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Old 12-27-2012, 02:16 PM   #1
clinesmith
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Dec 2012
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I was cleaning house and was about to throw out this headboard which was broken. I just had this crazy idea to build a bar out of it. Anyone got any ideas for a cheap top. I was thinking of finding 2 wide boards and glueing them together with clamps.
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Old 12-27-2012, 02:23 PM   #2
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Wood flooring is what I'm using, but then again it was given to me for free.

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Old 12-28-2012, 05:01 PM   #3
clinesmith
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I went to home depot and looked at the flooring. Thanks WileECoyote for the idea. The were lacking in colors though. Thats what we get for being on such a small island. I settled on poplar wood. Well that is until they didn't have enough so most is poplar wood and the center is oak. I wanted the entire thing oak but its $9 dollars a foot here.
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Old 12-28-2012, 05:13 PM   #4
clinesmith
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Dec 2012
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Although I didnt use the flooring for the top, if the sides don't turn out right with the stain. Because its a cheap flat wood I may just buy some flooring panels to cover it up. Im moving to Germany in 3 months and hope the movers don't break my new project before I can enjoy it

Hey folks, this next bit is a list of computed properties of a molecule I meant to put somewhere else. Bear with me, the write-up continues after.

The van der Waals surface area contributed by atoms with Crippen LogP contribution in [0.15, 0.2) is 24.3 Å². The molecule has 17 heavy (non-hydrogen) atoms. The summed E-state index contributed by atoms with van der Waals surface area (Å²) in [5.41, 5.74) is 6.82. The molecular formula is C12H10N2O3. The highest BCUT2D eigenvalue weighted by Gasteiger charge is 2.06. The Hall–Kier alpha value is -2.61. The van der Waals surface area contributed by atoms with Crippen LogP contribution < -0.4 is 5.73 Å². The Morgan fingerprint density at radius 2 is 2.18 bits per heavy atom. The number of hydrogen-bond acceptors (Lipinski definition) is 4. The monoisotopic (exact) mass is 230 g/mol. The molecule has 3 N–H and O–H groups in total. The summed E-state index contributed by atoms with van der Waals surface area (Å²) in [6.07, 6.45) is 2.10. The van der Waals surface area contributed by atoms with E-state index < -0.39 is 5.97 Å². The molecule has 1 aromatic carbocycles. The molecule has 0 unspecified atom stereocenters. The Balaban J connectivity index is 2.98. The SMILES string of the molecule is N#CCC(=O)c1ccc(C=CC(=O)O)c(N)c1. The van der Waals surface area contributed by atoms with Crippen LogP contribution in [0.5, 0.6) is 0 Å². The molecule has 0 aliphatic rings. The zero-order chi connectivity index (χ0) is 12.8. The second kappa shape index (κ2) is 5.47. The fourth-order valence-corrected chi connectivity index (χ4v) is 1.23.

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Old 12-28-2012, 05:46 PM   #5
Monster Mash
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If you got rid of the headboard and put in shelves you will have a lot more storage space. Would a mini fridge fit in there?
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Old 12-28-2012, 05:52 PM   #6
clinesmith
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Dec 2012
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Yeah I may get rid of the headboard eventually but it was really the only reason I started the bar.

 
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Old 01-04-2013, 12:45 PM   #7
clinesmith
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Dec 2012
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i am almost done with the bar. I have had a lot of friends say to remove the headboard as well. I might just keep it in for a few more months and then build some shelving. Thanks for the ideas. I was also thinking of building speakers into the sides. Anyone have any other ideas I could add on to this project.

 
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Old 01-04-2013, 01:36 PM   #8
dfess1